Written pre-COVID-19, it’s set in an alternate-universe 2011 in which the fictional Shen Fever becomes a world-ending pandemic, but the way it kills encapsulates the book’s bleakly wry commentary on consumerism: Those afflicted are doomed to repetitive movements, zombie-like, until their bodies cease to function.
Sounds like a dead-end job, right? Millennial Candace Chen is caught in the unique position of being immune to the Shen Fever, but at first simply continuing on with her job at a publishing production company even as the world crumbles around her. Eventually, she joins others who have also avoided the vicious cycle of the Shen Fever’s movements, and they seek out some post-apocalyptic future. But when Candace’s life pre-pandemic was mostly marked by humble, mundane pleasures, she has no idea what kind of future to try and seize for herself.
It was only a matter of time before the office novel tackled Slack. But instead of a straightforward epistolary epic told in the #general versus #catpics channels, Kasulke’s debut veers decidedly into the surreal: Gerald, mild-mannered mid-level employee, has accidentally uploaded his consciousness into his unnamed PR firm’s Slack.
Despite his existential terror and increasingly desperate pleas for coworkers Pradeep, Nikki, and Louis C to figure out how he became a ghost in the machine, everyone thinks he’s just doing an elaborate prank to sabotage their new work-from-home policy. If you were screaming at the innies’ secret Overtime jaunts in the final episodes, you’ll be dying to find out if Gerald ever actually gets to return to his flesh-and-blood self.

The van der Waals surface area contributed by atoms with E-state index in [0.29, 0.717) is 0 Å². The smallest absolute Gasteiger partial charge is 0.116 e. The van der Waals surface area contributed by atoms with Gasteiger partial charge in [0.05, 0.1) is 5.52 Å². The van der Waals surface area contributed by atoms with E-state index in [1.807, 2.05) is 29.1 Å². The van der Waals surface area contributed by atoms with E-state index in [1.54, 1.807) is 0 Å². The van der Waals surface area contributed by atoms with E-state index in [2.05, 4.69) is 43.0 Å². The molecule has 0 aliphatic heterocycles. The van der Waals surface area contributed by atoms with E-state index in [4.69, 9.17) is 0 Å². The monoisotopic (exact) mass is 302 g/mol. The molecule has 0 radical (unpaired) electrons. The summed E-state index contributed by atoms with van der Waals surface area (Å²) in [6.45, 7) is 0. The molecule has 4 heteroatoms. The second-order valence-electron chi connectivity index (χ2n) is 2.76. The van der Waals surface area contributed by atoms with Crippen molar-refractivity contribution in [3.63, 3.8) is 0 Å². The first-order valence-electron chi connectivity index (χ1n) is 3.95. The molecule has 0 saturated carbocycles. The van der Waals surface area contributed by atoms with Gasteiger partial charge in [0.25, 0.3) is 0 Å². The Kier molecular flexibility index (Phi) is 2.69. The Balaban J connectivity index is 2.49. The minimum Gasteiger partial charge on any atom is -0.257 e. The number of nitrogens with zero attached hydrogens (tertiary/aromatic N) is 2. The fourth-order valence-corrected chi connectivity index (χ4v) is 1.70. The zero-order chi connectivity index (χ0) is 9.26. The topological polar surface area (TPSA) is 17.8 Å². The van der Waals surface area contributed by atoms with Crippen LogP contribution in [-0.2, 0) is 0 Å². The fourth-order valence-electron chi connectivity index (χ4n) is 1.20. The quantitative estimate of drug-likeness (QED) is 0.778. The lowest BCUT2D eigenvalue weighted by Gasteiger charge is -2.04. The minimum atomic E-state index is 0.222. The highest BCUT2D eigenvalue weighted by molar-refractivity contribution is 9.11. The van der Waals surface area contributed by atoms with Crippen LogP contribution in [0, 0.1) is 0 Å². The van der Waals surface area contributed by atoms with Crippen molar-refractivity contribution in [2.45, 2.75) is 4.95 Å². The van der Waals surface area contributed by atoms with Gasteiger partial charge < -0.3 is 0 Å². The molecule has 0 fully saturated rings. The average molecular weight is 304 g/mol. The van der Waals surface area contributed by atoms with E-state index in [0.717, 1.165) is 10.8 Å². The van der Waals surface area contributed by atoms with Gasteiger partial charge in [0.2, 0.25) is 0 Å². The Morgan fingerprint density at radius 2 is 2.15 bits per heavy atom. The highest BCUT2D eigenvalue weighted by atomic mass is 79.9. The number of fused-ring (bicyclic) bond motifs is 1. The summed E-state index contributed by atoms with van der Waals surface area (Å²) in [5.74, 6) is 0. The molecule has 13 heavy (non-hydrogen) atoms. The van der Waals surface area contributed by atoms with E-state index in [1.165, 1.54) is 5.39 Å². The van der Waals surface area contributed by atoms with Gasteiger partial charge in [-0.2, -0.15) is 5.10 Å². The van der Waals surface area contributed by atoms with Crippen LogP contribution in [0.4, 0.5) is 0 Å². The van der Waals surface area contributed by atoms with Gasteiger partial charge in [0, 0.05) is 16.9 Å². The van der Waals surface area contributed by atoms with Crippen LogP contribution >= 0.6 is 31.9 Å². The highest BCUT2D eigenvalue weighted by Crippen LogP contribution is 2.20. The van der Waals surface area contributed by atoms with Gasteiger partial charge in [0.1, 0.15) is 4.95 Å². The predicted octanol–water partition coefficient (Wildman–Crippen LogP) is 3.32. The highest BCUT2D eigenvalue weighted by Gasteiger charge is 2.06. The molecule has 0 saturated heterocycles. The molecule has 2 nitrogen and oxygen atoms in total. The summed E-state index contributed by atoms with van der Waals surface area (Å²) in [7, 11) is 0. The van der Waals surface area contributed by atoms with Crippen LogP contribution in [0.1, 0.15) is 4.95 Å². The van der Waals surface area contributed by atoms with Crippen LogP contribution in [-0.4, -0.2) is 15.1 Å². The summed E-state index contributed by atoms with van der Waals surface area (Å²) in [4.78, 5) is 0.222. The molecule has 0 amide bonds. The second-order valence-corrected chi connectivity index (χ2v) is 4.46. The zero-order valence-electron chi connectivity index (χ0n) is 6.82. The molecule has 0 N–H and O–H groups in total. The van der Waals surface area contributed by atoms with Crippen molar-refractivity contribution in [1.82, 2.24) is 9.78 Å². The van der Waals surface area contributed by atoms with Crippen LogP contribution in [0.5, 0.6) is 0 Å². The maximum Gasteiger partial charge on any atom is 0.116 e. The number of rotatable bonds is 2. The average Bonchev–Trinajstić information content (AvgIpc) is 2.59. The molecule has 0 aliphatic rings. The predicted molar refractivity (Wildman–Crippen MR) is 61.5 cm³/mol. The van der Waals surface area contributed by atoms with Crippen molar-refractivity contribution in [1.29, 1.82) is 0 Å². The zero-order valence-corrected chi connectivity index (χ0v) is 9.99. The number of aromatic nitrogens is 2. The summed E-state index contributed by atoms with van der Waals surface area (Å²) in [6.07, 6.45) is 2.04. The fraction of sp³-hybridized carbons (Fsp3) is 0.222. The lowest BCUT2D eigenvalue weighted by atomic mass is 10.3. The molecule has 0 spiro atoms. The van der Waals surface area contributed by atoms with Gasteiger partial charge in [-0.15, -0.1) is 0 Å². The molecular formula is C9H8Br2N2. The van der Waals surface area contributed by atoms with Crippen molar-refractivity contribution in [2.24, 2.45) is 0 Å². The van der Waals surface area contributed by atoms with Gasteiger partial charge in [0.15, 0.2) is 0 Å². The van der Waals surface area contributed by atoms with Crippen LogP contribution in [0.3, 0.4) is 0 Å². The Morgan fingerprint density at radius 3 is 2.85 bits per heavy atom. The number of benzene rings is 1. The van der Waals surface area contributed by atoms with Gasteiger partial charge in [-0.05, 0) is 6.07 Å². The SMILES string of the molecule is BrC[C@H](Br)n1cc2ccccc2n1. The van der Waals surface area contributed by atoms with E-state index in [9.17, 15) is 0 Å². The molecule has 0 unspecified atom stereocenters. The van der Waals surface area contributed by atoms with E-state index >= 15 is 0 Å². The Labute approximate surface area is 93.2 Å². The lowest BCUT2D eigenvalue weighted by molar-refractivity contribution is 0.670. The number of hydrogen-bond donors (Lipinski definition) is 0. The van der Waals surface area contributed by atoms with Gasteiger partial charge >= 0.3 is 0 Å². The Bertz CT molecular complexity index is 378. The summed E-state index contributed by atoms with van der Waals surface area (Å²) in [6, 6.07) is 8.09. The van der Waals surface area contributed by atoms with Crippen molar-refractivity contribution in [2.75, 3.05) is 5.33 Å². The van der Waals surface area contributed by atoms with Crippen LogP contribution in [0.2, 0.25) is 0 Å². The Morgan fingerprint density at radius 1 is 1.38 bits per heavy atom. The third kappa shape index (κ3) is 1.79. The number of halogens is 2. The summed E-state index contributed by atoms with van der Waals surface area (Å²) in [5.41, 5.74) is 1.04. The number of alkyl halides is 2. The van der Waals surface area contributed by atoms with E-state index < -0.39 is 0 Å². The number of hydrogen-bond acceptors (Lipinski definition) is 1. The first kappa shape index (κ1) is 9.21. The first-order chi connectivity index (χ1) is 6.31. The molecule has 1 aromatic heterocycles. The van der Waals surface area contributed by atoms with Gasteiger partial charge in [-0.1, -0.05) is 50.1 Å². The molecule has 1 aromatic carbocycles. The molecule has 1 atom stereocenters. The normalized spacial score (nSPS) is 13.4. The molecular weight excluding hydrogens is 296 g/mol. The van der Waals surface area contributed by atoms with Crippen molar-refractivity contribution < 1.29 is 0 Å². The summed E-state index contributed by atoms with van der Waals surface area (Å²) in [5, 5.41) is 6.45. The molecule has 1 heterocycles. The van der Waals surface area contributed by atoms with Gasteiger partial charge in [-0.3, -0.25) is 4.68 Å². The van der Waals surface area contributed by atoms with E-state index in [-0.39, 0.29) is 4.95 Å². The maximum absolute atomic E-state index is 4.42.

It wouldn’t be a puzzle-box mystery series without a bit of in-universe worldbuilding! Partway through the season, Apple released this short “tell-all” by former Lumon employee Peggy K., a.k.a. Margaret “Peg” Kincaid. Or rather, it’s both the outie and the innie sharing Severance secrets with reporters at the Topeka Star.
While Peg as a protagonist has tough competition with Dylan and Irv and the others for our heartstrings, viewers and readers will appreciate how The Lexington Letter fills in some of the show’s lore, from a theory about what the MDR numbers actually mean to a copy of the Lumon handbook narrated by the appropriately infantilizing Severance mascot, Sevy. It’s not Ricken’s The You You Are, but it’ll still spark some interesting thoughts as we wait to clock back in at Lumon.
Natalie Zutter is a Brooklyn-based playwright and pop culture critic whose work has appeared on Tor.com, NPR Books, Den of Geek, and elsewhere. Find her on Twitter @nataliezutter.